After Barber, Spearman takes up the cause as NC’s NAACP leader

Fair Courts Day protesters rally outside the NC Legislature

Rev. Dr. T. Anthony Spearman speaks to a large crowd about “resisting in peace” and shameful gerrymandering before attendees file into the NC General Assembly to watch the legislature’s special session.
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Rev. Dr. T. Anthony Spearman speaks to a large crowd about “resisting in peace” and shameful gerrymandering before attendees file into the NC General Assembly to watch the legislature’s special session.

Most new presidents of organizations don’t take office by announcing their shoe size, but that’s been the case for the new head of North Carolina’s NAACP. The Rev. Dr. T. Anthony Spearman mentions the number – 9 to 9.5 – because he keeps hearing how he has “big shoes to fill” as he takes over leadership of the civil rights organization from the Rev. William J. Barber II.

Spearman acknowledges Barber’s legacy in raising the N.C. NAACP’s profile and leading resistance against the agenda of the Republican-led General Assembly. But he emphasizes that the only shoes he can fill are his his own. “I can only do what T. Anthony Spearman can do,” he said in a meeting with The News & Observer’s editorial board last week.

What Spearman will do is continue Barber’s demonstrations at the General Assembly in the spirit of the civil rights leader whose birthday America honors today, the Rev. Martin Luther King Jr. The new NAACP president, a Greensboro pastor who also heads the North Carolina Council of Churches, is soft spoken but uncompromising. While many see great progress in race relations since King led the fight for justice, Spearman focuses on how much has not changed.

Rev. Dr. T. Anthony Spearman, the new president of the N.C. NAACP, tells why he feels pulled by both the philosophies of Martin Luther King, Jr. and Malcolm X during an interview.

For Spearman, the Jim Crow Era was not an era. It is still with us. He sees it in efforts to suppress the black vote, unequal access to education and efforts to bend the courts to serve a conservative agenda. Like Barber, he is committed to asserting the rights of the working poor and minorities against Republican lawmakers he sees undoing those rights.

“I have some friends who are Republican, and they are good Republicans,” Spearman said. “But I think these dudes are extremists. They’re rogues.”

Rev. Dr. T. Anthony Spearman, the new leader of the N.C. NAACP gives his views on race relations in the South and his thoughts about U.S. President Donald Trump during an interview at the News & Observer in Raleigh on Jan. 8, 2018.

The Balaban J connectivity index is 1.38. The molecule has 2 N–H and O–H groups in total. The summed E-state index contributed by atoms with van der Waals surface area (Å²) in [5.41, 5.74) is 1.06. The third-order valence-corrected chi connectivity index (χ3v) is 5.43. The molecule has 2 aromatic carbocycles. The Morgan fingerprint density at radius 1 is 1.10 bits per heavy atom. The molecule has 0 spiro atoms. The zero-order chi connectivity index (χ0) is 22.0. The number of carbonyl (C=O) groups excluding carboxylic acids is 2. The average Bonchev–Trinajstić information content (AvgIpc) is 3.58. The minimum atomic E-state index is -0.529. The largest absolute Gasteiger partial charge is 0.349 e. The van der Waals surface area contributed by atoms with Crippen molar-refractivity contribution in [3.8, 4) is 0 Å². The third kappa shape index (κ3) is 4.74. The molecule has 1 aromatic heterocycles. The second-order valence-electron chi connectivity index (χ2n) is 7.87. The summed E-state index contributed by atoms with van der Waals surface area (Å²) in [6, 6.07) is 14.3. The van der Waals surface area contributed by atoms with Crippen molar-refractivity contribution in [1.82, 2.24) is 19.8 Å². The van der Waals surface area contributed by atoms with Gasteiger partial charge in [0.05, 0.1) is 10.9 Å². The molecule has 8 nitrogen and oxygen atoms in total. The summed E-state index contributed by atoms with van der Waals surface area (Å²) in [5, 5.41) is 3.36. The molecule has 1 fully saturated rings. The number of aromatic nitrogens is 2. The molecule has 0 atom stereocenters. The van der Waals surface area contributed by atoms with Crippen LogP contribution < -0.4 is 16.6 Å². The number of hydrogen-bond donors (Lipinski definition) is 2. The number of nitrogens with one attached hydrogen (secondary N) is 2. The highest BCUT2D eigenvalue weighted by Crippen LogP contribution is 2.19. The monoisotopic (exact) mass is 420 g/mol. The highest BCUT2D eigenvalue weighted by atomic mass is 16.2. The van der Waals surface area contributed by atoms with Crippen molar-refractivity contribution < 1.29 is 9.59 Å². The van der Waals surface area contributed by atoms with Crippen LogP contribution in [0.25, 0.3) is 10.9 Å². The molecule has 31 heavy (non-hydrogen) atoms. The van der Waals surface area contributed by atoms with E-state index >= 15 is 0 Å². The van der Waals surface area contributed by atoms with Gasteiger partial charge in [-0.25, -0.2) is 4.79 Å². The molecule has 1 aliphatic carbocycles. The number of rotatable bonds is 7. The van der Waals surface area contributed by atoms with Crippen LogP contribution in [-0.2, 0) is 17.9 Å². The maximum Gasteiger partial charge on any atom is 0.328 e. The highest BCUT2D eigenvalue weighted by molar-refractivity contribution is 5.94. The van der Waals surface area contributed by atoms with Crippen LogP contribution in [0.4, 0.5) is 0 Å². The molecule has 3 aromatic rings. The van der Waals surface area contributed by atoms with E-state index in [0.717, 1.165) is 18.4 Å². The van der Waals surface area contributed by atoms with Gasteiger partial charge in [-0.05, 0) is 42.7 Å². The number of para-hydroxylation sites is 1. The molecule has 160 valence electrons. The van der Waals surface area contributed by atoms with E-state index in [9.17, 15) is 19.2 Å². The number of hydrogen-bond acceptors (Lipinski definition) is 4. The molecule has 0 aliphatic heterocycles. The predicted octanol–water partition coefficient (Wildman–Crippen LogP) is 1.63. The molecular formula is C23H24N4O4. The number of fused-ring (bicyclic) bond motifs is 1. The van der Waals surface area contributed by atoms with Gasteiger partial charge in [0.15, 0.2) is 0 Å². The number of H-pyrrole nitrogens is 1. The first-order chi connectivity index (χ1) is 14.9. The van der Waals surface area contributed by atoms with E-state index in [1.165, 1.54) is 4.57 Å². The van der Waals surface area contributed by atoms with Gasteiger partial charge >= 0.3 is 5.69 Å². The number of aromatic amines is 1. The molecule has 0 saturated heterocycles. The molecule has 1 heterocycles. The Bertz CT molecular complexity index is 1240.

The NAACP joined other groups that turned out last week as the legislature convened for a special session. The groups are objecting to a new law making judicial races partisan and efforts to make all judges stand for re-election every two years. Ultimately, Republican leaders want all judges to be appointed by the legislature, a so-called merit selection process that really means Republican control of the courts.

It’s encouraging to see that the NAACP will continue advocating prominently against a legislative agenda that has undermined voting rights, civil rights and public education. Spearman said the NAACP and a coalition of other groups will press for criminal justice reform, educational equality, protection of immigrants, women’s rights, pro-worker legislation and greater access to health care.

Barber drew national attention as a leader of the “Moral Monday” demonstrations. He is taking that movement to the national level where he will lead a revival of the “poor people’s campaign” King launched in 1968. In North Carolina, Spearman will carry on the causes with his own style. His challenge isn’t to fill big shoes. His challenge is to remind leaders and voters of how important it is to walk in others’ shoes, the shoes of those who have less but deserve an equal measure of justice.

Watch a portion of Rev. William Barber's fiery speech at the Democratic National Convention calling on Americans to be the ‘the moral defibrillators of our time'.